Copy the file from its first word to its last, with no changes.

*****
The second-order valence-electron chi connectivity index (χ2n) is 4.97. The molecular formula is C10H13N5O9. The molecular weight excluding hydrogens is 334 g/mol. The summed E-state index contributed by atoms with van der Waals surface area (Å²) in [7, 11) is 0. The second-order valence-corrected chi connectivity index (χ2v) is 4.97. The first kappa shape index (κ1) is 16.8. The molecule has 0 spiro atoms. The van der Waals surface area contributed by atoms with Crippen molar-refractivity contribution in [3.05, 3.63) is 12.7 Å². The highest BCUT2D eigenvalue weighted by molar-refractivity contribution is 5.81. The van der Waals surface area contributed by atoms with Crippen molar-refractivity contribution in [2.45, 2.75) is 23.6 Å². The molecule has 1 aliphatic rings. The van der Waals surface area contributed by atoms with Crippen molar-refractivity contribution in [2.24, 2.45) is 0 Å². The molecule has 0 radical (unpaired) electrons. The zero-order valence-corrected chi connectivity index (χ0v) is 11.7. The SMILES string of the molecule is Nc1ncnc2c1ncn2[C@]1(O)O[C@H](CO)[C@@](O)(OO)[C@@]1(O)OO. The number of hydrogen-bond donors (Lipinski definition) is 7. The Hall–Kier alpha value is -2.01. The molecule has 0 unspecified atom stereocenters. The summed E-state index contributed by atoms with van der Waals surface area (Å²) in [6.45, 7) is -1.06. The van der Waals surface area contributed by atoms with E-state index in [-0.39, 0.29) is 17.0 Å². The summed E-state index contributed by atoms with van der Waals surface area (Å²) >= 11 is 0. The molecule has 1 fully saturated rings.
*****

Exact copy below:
The second-order valence-electron chi connectivity index (χ2n) is 4.97. The molecular formula is C10H13N5O9. The molecular weight excluding hydrogens is 334 g/mol. The summed E-state index contributed by atoms with van der Waals surface area (Å²) in [7, 11) is 0. The second-order valence-corrected chi connectivity index (χ2v) is 4.97. The first kappa shape index (κ1) is 16.8. The molecule has 0 spiro atoms. The van der Waals surface area contributed by atoms with Crippen molar-refractivity contribution in [3.05, 3.63) is 12.7 Å². The highest BCUT2D eigenvalue weighted by molar-refractivity contribution is 5.81. The van der Waals surface area contributed by atoms with Crippen molar-refractivity contribution in [2.45, 2.75) is 23.6 Å². The molecule has 1 aliphatic rings. The van der Waals surface area contributed by atoms with Crippen molar-refractivity contribution in [2.24, 2.45) is 0 Å². The molecule has 0 radical (unpaired) electrons. The zero-order valence-corrected chi connectivity index (χ0v) is 11.7. The SMILES string of the molecule is Nc1ncnc2c1ncn2[C@]1(O)O[C@H](CO)[C@@](O)(OO)[C@@]1(O)OO. The number of hydrogen-bond donors (Lipinski definition) is 7. The Hall–Kier alpha value is -2.01. The molecule has 0 unspecified atom stereocenters. The summed E-state index contributed by atoms with van der Waals surface area (Å²) in [6.45, 7) is -1.06. The van der Waals surface area contributed by atoms with E-state index in [-0.39, 0.29) is 17.0 Å². The summed E-state index contributed by atoms with van der Waals surface area (Å²) >= 11 is 0. The molecule has 1 fully saturated rings.